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An excerpt from www.HouseOfNames.com archives copyright 2000 - 2017


Shilay is an ancient Norman name that arrived in England after the Norman Conquest of 1066. The Shilay family lived in Sussex having derived from the Old English word shelf, meaning a wooded clearing on a ledge or plateau, and indicates that the original bearer lived near such a landmark. Following the Norman line "genealogists assert that the Sheeleys 'came out of France with William the Conqueror.' Seulle, Shevels, or Sheuile, is found in the lists called the Roll of Battel Abbey." [1]CITATION[CLOSE]
Lowe, Mark Anthony, Patronymica Britannica, A Dictionary of Family Names of the United Kingdom. London: John Russel Smith, 1860. Print.


Shilay Early Origins



The surname Shilay was first found in Sussex where "there is no doubt of the antiquity of the house of Shelley, the accounts of the earlier descents of the family are very scanty. Originally of the county of Huntingdon, [now Cambridgeshire] the Shelleys are said to have removed into this county at a very early period." [2]CITATION[CLOSE]
Shirley, Evelyn Philip, The Noble and Gentle Men of England; The Arms and Descents. Westminster: John Bower Nichols and Sons, 1866, Print.
The earliest record of the name was John and Thomas Shelley who followed the fortunes of Richard II and were subsequently beheaded in the first year of Henry IV's rule. The remaining brother who was not connected, retained his possessions. [2]CITATION[CLOSE]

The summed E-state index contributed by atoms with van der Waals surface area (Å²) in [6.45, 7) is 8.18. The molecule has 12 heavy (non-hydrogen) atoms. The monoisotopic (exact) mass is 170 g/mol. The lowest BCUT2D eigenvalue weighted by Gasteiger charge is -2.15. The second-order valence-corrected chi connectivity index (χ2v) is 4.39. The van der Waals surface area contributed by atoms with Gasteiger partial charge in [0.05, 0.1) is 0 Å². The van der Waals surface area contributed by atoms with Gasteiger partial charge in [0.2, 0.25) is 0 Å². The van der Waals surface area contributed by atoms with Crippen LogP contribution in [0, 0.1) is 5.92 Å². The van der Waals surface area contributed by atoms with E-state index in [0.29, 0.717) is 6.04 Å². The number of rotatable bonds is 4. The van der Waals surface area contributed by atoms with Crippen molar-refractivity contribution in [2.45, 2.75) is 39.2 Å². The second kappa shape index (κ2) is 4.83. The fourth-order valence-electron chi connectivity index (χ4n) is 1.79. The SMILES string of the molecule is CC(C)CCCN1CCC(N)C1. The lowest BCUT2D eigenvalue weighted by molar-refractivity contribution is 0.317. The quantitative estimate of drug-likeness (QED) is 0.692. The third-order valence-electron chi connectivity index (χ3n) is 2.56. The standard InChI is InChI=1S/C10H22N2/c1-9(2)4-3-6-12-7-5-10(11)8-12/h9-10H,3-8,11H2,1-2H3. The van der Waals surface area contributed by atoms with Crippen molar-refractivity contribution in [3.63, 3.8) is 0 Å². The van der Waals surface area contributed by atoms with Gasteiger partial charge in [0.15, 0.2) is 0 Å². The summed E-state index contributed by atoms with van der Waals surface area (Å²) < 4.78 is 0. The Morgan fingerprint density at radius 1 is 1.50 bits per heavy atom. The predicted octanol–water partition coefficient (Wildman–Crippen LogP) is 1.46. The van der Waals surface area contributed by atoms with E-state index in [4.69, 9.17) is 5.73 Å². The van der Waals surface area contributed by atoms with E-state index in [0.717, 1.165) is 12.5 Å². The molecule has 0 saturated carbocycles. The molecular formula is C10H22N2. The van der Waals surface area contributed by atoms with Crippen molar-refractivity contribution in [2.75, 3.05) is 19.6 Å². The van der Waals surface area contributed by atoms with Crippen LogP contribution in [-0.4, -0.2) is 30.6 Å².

Shirley, Evelyn Philip, The Noble and Gentle Men of England; The Arms and Descents. Westminster: John Bower Nichols and Sons, 1866, Print.

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Shilay Spelling Variations


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Shilay Spelling Variations



Norman surnames are characterized by a multitude of spelling variations. The frequent changes in surnames are largely due to the fact that the Old and Middle English languages lacked definite spelling rules. The introduction of Norman French to England, as well as the official court languages of Latin and French, also had pronounced influences on the spelling of surnames. Since medieval scribes and church officials recorded names as they sounded, rather than adhering to any specific spelling rules, it was common to find the same individual referred to with different spellings. The name has been spelled Shelly, Shelley and others.

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Shilay Early History


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Shilay Early History



This web page shows only a small excerpt of our Shilay research. Another 307 words (22 lines of text) covering the years 1297, 1567, 1644, 1792 and 1822 are included under the topic Early Shilay History in all our PDF Extended History products and printed products wherever possible.

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Shilay Early Notables (pre 1700)


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Shilay Early Notables (pre 1700)



Another 42 words (3 lines of text) are included under the topic Early Shilay Notables in all our PDF Extended History products and printed products wherever possible.

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The Great Migration


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The Great Migration